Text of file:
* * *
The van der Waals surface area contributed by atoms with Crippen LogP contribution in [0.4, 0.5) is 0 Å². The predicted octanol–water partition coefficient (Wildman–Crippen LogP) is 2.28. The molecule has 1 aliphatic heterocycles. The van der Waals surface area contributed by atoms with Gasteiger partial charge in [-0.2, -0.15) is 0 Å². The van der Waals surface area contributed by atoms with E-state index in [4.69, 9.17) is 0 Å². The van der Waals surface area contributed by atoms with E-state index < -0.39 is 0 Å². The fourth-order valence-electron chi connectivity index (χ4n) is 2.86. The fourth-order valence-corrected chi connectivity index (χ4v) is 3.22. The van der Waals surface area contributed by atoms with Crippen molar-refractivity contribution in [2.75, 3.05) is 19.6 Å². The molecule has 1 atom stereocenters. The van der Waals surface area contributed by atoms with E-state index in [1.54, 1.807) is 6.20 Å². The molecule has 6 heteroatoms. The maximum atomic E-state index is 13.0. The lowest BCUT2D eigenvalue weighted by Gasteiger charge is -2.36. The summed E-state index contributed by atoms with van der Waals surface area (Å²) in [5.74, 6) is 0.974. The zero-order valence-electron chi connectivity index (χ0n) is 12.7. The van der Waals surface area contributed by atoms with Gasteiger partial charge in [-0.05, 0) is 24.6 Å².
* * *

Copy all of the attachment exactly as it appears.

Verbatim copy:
The van der Waals surface area contributed by atoms with Crippen LogP contribution in [0.4, 0.5) is 0 Å². The predicted octanol–water partition coefficient (Wildman–Crippen LogP) is 2.28. The molecule has 1 aliphatic heterocycles. The van der Waals surface area contributed by atoms with Gasteiger partial charge in [-0.2, -0.15) is 0 Å². The van der Waals surface area contributed by atoms with E-state index in [4.69, 9.17) is 0 Å². The van der Waals surface area contributed by atoms with E-state index < -0.39 is 0 Å². The fourth-order valence-electron chi connectivity index (χ4n) is 2.86. The fourth-order valence-corrected chi connectivity index (χ4v) is 3.22. The van der Waals surface area contributed by atoms with Crippen molar-refractivity contribution in [2.75, 3.05) is 19.6 Å². The molecule has 1 atom stereocenters. The van der Waals surface area contributed by atoms with E-state index in [1.54, 1.807) is 6.20 Å². The molecule has 6 heteroatoms. The maximum atomic E-state index is 13.0. The lowest BCUT2D eigenvalue weighted by Gasteiger charge is -2.36. The summed E-state index contributed by atoms with van der Waals surface area (Å²) in [5.74, 6) is 0.974. The zero-order valence-electron chi connectivity index (χ0n) is 12.7. The van der Waals surface area contributed by atoms with Gasteiger partial charge in [-0.05, 0) is 24.6 Å².